Washington, DC—Charles Pattavina, MD, FACEP, an emergency physician in Bangor, Maine, and a member of the American College of Emergency Physicians (ACEP), testified Wednesday before the Senate Aging Committee about barriers to treating older patients who are struggling with prescription drug addiction. Dr. Pattavina was invited to appear by the Chairman, Sen. Susan Collins of Maine.
“I see patients every day who are affected by this crisis, including many who are older,” said Dr. Pattavina in his testimony. “It seems likely that most seniors who are on opioid medications were prescribed to them for pain as opposed to younger people who may be more likely to have started with so-called ‘recreational use.’”
The hearing focused on the continued challenges of identifying opioid misuse among older adults, the efforts to reduce seniors’ dependence on opioids, and the need to expand access to treatment for those battling addiction. Dr. Pattavina said that this part of the population is often overlooked in the current opioid crisis.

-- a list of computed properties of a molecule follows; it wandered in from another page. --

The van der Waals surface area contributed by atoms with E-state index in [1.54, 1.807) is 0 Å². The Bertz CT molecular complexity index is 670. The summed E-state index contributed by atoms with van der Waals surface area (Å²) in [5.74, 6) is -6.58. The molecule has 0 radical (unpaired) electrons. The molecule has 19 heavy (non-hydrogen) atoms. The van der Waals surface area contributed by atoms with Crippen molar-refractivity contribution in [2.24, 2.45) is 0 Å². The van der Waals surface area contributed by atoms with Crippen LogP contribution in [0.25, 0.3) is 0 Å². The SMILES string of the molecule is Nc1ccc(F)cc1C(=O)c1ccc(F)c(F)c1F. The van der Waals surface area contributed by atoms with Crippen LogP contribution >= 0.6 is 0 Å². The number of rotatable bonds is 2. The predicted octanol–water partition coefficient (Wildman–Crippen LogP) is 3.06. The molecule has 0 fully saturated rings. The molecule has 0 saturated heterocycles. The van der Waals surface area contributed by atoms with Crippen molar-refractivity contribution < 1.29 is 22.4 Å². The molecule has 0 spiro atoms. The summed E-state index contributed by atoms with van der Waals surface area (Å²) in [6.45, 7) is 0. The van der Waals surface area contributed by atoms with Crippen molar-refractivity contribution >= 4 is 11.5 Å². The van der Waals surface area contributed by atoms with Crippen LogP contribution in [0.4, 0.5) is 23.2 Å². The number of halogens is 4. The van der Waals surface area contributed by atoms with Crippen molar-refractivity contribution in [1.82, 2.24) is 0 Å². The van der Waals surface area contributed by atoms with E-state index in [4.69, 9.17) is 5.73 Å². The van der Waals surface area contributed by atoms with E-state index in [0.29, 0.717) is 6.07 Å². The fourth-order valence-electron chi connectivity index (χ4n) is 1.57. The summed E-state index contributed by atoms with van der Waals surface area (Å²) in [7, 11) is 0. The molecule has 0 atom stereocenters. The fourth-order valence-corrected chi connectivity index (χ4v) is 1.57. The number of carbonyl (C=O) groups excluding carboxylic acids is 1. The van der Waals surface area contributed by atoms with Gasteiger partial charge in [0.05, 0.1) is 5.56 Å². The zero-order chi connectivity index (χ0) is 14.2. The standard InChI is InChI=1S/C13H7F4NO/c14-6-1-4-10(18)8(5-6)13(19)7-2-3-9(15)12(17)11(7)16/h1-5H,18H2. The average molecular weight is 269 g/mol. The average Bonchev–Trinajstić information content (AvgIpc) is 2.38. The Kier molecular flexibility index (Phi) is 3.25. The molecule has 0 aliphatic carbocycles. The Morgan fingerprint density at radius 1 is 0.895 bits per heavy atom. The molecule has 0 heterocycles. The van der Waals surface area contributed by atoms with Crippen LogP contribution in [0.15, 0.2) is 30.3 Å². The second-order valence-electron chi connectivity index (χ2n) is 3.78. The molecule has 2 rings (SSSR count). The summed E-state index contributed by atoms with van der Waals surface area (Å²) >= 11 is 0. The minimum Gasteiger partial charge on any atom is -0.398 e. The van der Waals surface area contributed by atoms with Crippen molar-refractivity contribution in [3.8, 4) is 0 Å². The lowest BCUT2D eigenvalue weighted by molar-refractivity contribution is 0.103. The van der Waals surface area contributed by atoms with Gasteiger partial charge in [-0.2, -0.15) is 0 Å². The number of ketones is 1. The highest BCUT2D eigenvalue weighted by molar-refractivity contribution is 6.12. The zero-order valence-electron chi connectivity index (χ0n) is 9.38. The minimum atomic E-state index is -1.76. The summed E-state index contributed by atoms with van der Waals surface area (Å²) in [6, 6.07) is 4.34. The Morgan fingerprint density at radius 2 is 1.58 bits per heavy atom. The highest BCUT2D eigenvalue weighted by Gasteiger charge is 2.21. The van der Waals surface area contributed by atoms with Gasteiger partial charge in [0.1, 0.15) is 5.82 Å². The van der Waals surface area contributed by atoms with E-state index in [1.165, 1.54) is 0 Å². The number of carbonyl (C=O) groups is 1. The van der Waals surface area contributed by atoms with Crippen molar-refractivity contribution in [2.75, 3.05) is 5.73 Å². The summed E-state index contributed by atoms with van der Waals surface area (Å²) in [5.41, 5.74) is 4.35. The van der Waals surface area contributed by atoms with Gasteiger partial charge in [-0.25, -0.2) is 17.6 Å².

“Many perceive the face of opioid addiction as young,” said Sen. Collins. “The epidemic however, intersects just as much with older adults.”
Despite nationwide attention, the devastating and far-reaching impacts of the opioid epidemic persist. More than 46 people die each day just from prescription opioid overdose, and emergency departments are on the front lines of this crisis. According to the CDC, emergency visits due to overdoses increased by 30 percent between July of 2016 and September of 2017.
ACEP strongly supports two important, bipartisan bills to ensure emergency physicians are equipped with tools they need to fight the opioid epidemic both from a prevention and treatment standpoint and provide patients with the care they need. The Alternatives to Opioids (ALTO) in the Emergency Department Act (H.R. 5197/S. 2516) implements non-opioid evidence-based pain management protocols, such as nitrous oxide, trigger point injections, nerve blocks, and other pain management options, based on the successful and proven ALTO programs already in place in New Jersey and Colorado.
The Preventing Overdoses While in Emergency Rooms (POWER) Act (H.R. 5176/S. 2610) would provide grants to establish policies and procedures for initiating Medication-Assisted Treatment (MAT) in the emergency department and develop best practices to provide a “warm handoff” to appropriate community resources and providers to keep patients engaged in treatment. MAT is a proven medical treatment that can relieve withdrawal symptoms and psychological cravings of opioid use disorder.
“We urge legislators to ensure these bills continue to be included in the comprehensive opioid package under development in Congress,” said Dr. Pattavina.
To see the full testimony, please click here.